Today I was at Loyalton, in Hagerstown, Maryland, in the Memory Care Unit. At first several residents were apprehensive not knowing what to expect with a big guy sitting on a stool with a guitar. The change of scenery seemed to threaten them.They seemed a little frightened.
The care givers were still trying to finish up taking the blood pressure of a few residents and a couple of residents weren’t cooperating. Their behavior seemed a little agitated. The nurses were very patient, and loving calmed them. They worked with such kindness and were so gentle.
I thought, “What a hard job they must have.”
Then I wondered , “How will I ever get this group’s attention?”
The smallest distraction seems applified.
Then it was time to start. All eyes were on me. I felt like a parrot, perched on a stool.
Then the twelve string guitar seemed to take over.I played “Jesus Loves Me” through once and sang lightly. They reacted immediately.
“Now who wants to sing with me? “Again there was everything from blank stares to attempts to communicate with such as nods, shrills cries and applaud.I then recited each line of “Jesus Loves Me”, telling them the words, one line at a time.
“ Jesus Loves Me this I Know” Then they joined in as we sang one line at a time“Jesus Loves Me this I know”.Their expressions changed as they chimed in. It almost startled them when they heard themselves sing the words. It was like watching a child learn to talk . A few minutes later they sat expectantly waiting for the next song.One line at a time again I would say the words and then everyone would join and sing together.
“I’ve got that joy, joy, joy, joy, down in my heart”
“I’ve got that joy, joy, joy, joy down in my heart”
The joy of the moment started to show in their smiles. They were singing together.They were worshiping together.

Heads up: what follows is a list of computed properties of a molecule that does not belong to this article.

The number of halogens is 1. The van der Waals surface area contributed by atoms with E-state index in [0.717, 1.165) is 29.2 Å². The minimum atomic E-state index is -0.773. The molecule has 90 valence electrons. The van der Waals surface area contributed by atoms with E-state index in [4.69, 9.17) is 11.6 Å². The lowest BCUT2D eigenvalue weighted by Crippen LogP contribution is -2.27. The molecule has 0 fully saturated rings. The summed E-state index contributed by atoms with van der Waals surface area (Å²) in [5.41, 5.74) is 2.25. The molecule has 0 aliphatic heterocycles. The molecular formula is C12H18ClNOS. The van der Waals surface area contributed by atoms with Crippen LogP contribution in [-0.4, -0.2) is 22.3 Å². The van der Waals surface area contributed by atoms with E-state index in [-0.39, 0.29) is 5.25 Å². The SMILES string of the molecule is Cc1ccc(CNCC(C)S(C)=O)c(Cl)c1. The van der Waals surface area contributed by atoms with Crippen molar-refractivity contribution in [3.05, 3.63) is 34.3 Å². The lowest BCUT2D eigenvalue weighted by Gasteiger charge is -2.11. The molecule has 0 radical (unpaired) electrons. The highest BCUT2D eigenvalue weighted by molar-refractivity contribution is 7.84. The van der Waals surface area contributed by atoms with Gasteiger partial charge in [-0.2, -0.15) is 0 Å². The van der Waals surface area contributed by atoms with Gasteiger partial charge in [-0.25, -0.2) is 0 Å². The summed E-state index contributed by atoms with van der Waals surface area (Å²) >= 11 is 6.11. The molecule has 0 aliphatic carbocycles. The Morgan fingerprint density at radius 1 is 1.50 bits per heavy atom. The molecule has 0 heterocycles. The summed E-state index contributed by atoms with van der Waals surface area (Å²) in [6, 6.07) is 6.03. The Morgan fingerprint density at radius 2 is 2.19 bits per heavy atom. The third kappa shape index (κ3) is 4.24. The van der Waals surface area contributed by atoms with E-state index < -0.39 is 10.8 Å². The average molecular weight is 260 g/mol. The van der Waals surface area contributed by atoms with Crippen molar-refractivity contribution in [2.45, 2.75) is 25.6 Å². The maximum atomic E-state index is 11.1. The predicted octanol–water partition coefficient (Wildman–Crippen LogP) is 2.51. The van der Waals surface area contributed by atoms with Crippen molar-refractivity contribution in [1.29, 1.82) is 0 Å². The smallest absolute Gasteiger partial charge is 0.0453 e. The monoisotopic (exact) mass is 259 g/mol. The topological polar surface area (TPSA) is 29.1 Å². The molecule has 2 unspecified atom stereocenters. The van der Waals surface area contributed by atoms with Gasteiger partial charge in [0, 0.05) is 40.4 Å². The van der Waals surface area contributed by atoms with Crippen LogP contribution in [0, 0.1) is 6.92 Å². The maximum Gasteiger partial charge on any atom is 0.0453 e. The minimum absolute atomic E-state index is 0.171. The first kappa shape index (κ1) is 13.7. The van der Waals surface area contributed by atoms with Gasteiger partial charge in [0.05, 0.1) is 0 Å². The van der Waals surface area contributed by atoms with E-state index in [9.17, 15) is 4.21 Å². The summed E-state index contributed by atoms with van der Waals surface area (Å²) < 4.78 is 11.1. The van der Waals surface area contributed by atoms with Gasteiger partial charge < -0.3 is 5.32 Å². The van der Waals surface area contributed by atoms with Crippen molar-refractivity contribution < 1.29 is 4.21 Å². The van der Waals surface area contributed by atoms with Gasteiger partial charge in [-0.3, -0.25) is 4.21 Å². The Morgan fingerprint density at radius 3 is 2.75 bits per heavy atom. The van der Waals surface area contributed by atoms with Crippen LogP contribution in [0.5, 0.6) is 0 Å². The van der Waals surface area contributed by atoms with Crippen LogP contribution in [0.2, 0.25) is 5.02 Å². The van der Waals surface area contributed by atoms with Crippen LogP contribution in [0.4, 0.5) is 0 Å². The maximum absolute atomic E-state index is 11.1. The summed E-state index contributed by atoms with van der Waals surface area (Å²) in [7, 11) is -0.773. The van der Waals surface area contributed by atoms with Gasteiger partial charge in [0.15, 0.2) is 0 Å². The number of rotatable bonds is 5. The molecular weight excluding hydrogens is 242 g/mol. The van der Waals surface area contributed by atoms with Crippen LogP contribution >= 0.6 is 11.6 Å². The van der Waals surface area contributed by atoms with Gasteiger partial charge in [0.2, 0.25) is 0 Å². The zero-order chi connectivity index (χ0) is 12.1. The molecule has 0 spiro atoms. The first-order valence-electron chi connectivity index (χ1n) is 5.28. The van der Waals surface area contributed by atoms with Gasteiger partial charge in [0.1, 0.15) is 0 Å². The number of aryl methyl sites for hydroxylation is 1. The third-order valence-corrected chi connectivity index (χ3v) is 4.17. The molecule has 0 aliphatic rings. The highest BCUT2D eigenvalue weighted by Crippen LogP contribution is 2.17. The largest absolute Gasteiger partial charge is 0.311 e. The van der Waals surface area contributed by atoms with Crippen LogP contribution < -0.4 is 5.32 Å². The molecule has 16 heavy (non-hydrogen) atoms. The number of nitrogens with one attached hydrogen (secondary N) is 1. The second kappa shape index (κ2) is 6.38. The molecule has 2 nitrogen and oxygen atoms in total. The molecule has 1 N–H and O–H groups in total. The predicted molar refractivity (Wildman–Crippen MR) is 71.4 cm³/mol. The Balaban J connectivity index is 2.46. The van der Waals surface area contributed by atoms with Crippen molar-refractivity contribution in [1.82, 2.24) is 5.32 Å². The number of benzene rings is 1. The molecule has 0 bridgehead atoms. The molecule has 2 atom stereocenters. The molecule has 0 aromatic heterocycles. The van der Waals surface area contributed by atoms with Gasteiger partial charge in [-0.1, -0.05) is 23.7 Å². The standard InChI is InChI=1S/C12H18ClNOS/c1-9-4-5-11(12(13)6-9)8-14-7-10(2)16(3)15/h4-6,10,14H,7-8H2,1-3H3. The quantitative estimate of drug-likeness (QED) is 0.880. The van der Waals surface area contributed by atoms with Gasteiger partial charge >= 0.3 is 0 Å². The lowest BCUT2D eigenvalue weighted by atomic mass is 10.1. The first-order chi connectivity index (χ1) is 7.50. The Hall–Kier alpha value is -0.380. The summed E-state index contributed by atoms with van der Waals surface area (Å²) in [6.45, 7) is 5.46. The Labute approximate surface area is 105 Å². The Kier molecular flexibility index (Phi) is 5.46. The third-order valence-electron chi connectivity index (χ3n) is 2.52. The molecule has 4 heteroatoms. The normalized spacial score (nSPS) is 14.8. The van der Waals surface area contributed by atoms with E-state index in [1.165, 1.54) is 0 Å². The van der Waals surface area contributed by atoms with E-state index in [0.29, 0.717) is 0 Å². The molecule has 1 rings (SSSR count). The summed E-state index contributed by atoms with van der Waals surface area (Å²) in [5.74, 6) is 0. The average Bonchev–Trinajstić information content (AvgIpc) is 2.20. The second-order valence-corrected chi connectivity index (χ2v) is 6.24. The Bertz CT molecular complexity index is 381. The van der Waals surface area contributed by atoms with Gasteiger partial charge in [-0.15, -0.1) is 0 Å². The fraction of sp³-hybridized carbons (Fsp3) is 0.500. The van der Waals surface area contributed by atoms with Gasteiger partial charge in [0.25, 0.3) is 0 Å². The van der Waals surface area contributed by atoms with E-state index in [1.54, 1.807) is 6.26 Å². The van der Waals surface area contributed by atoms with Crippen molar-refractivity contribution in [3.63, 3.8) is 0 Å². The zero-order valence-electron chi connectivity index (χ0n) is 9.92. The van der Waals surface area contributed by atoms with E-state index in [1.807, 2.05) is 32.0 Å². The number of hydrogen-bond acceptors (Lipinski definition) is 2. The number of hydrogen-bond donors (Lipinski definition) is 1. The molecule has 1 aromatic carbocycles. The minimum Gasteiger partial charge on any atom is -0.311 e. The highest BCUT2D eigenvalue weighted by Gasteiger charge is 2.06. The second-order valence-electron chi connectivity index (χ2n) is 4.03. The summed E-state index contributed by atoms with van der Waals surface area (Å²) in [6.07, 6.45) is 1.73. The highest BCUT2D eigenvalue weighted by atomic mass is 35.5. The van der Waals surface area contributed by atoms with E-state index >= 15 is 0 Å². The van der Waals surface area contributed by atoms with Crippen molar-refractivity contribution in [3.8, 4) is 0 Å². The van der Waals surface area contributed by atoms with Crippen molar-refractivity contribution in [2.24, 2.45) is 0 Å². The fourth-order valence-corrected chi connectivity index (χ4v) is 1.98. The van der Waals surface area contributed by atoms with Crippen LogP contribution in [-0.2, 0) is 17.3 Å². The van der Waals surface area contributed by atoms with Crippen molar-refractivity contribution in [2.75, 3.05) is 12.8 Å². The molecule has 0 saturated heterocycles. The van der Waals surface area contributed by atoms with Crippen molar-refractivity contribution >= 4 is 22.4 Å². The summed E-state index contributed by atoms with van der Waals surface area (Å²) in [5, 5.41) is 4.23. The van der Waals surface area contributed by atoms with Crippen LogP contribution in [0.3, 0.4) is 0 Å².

It dawned on me that they couldn’t read or remember the words but after hearing me say the words a line at a time they sang them back to me with melody. It was as as though the melody wasflowing from their very innermost being. We were connecting with God and each other. We were indeed worshiping. It was amazing to hear and watch as their expressions as they changed from blanks and frowns to happiness.
Sometimes one or two stroke victims would slur their words from their partial paralysis but the melody was with the rhythm and to them they were singing and worshiping again. In my opinion there is no greater therapy.
So many werethe moments and services in the pastI had entertained them by singing to them. I remembered wondering if they were getting it. The blank stares seem so empty. Today I realize something great, “They wanted to sing again and they were singing. To me they sounded like Heaven’s Choir.
Forty five minutes had passed and we sang “In the Garden”,” No one ever cared for me like Jesus”, “In the Sweet By and By” and the list goes on and on.
Today we had our weekly Bible study in the Assisted Living Section of Loyalton in addition to the weekly Song Servicein the Memory Care Section.
Wednesdays are filling up. Next week on Wednesday we will have four services in one day. Two in Memory Care Services,(at Loyalton and Avalon Manor) One Bible Study (Loyalton) ,and a Worship service (Avalon Manor).
This in addition to the many shut-ins that we will visit this week is what makes this ministry so rewarding. Thanks for your prayers and support.Pastor Richard
This story really touched my heart. I am a nurse in the alzheimer’s unit. Our patients are very speacial and music really helps them come alive. I often find myself singing to them the way I sang to my daddy before he made his journey Home. Our favorite “I’ll Fly Away”.